You are on page 1of 2

Downloaded from bmj.

com on 21 April 2008

Statistics notes Variables and parameters


Douglas G Altman and J Martin Bland
BMJ 1999;318;1667-

Updated information and services can be found at:


http://bmj.com/cgi/content/full/318/7199/1667

These include:

References

Rapid responses

3 online articles that cite this article can be accessed at:


http://bmj.com/cgi/content/full/318/7199/1667#otherarticles
4 rapid responses have been posted to this article, which you can access for free
at:
http://bmj.com/cgi/content/full/318/7199/1667#responses
You can respond to this article at:
http://bmj.com/cgi/eletter-submit/318/7199/1667

Email alerting
service

Topic collections

Receive free email alerts when new articles cite this article - sign up in the box at
the top left of the article

Articles on similar topics can be found in the following collections


Other Statistics and Research Methods: descriptions (610 articles)

Notes

To order reprints follow the "Request Permissions" link in the navigation box
To subscribe to BMJ go to:
http://resources.bmj.com/bmj/subscribers

General practice

Downloaded from bmj.com on 21 April 2008


15 Van den Hoogen HJM, Koes BW, van Eijk JT, Bouter LM, Devill W. On
the course of low back pain in general practice: a one year follow up
study. Ann Rheum Dis 1998;57:13-9.
16 Croft PR, Papageorgiou AC, Ferry S, Thomas E, Jayson MIV, Silman AJ.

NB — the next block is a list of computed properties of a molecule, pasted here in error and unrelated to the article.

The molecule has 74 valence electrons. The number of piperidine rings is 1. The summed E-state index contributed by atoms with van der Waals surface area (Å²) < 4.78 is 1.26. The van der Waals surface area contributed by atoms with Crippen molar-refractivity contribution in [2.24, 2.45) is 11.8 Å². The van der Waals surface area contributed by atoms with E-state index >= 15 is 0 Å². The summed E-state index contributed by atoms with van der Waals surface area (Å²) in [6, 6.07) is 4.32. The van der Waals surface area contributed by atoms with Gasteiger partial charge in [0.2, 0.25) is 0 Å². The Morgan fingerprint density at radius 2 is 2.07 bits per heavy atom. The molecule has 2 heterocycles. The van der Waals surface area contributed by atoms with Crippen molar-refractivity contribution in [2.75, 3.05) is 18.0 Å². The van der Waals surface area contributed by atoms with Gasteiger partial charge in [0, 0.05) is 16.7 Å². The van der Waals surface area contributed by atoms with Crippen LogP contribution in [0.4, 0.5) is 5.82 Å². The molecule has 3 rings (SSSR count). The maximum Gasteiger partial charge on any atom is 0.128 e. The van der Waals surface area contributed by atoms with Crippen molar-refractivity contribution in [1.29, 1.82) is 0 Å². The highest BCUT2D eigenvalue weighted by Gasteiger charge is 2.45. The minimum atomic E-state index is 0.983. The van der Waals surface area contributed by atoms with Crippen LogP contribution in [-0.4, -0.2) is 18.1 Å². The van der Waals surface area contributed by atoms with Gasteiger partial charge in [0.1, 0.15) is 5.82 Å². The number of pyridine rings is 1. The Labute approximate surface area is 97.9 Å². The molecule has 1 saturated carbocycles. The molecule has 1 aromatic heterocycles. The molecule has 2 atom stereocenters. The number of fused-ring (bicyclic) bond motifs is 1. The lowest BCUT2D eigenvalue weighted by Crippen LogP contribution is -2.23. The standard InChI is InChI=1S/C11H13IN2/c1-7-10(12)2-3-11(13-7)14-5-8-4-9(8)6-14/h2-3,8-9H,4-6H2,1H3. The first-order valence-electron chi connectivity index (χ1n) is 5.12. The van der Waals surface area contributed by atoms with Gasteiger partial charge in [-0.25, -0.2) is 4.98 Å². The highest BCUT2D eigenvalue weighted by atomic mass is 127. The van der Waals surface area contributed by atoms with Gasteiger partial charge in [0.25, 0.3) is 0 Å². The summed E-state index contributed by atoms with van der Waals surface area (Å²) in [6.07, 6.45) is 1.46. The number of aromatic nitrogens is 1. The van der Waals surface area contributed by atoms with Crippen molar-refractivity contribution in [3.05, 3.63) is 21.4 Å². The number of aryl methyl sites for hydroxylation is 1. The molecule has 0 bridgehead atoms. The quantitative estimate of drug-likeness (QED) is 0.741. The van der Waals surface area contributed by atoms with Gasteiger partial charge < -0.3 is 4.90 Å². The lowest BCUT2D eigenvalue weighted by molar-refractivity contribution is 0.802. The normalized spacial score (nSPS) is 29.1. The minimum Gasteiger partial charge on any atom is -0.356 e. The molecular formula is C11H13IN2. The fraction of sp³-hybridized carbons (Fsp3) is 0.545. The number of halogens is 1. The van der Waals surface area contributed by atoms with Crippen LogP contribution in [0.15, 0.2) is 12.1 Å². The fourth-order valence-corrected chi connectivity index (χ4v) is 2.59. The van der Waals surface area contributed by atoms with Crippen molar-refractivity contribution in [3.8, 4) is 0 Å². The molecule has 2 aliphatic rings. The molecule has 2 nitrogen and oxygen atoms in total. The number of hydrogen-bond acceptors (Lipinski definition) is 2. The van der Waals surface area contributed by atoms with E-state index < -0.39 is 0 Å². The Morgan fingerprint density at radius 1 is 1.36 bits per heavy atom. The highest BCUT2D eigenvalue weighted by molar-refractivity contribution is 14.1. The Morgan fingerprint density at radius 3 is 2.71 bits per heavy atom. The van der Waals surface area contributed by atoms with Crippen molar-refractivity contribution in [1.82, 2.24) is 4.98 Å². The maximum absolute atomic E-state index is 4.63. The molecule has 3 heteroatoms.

Psychological distress and low back pain: Evidence from a prospective
study in the general population. Spine 1996;20:2731-7.
17 Papageorgiou AC, Macfarlane GJ, Thomas E, Croft PR, Jayson MIV,
Silman AJ. Psychosocial factors in the work placedo they predict new
episodes of low back pain? Spine 1997;22:1137-42.
18 Main CJ, Wood PL, Hollis S, Spanswick CC, Waddell G. The distress and
risk assessment method. A simple patient classification to identify distress
and evaluate the risk of poor outcome. Spine 1992;17:42-52.
19 Coste J, Delecoeuillerie G, Cohen de Lara A, Le Parc JM, Paolaggi JB.
Clinical course and prognostic factors in acute low back pain: an inception cohort study in primary care practice. BMJ 1994;308:577-80.

20 Dionne CE, Koepsell TD, Von Korff M, Deyo RA, Barlow WE, Checkoway
H. Predicting long-term functional limitations among back pain patients
in primary care. J Clin Epidemiol 1997;50:31-43.
21 Macfarlane GJ, Thomas E, Papageorgiou AC, Schollum J, Croft PR. The
natural history of chronic pain in the community: a better prognosis than
in the clinic? J Rheumatol 1996;23:1617-20.
22 Troup JDG, Martin JW, Lloyd DCEF. Back pain in industry. A prospective
survey. Spine 1981;6:61-9.
23 Burton AK, Tillotson KM. Prediction of the clinical course of low-back
trouble using multivariable models. Spine 1991;16:7-14.
24 Pope MH, Rosen JC, Wilder DG, Frymoyer JW. The relation between biomechanical and psychological factors in patients with low-back pain.
Spine 1980;5:173-8.

(Accepted 31 March 1999)

Statistics notes
Variables and parameters

Like all specialist areas, statistics has developed its own


language. As we have noted before,1 much confusion
may arise when a word in common use is also given a
technical meaning. Statistics abounds in such terms,
including normal, random, variance, significant, etc.
Two commonly confused terms are variable and
parameter; here we explain and contrast them.
Information recorded about a sample of individuals (often patients) comprises measurements such as
blood pressure, age, or weight and attributes such as
blood group, stage of disease, and diabetes. Values of
these will vary among the subjects; in this context
blood pressure, weight, blood group and so on are
variables. Variables are quantities which vary from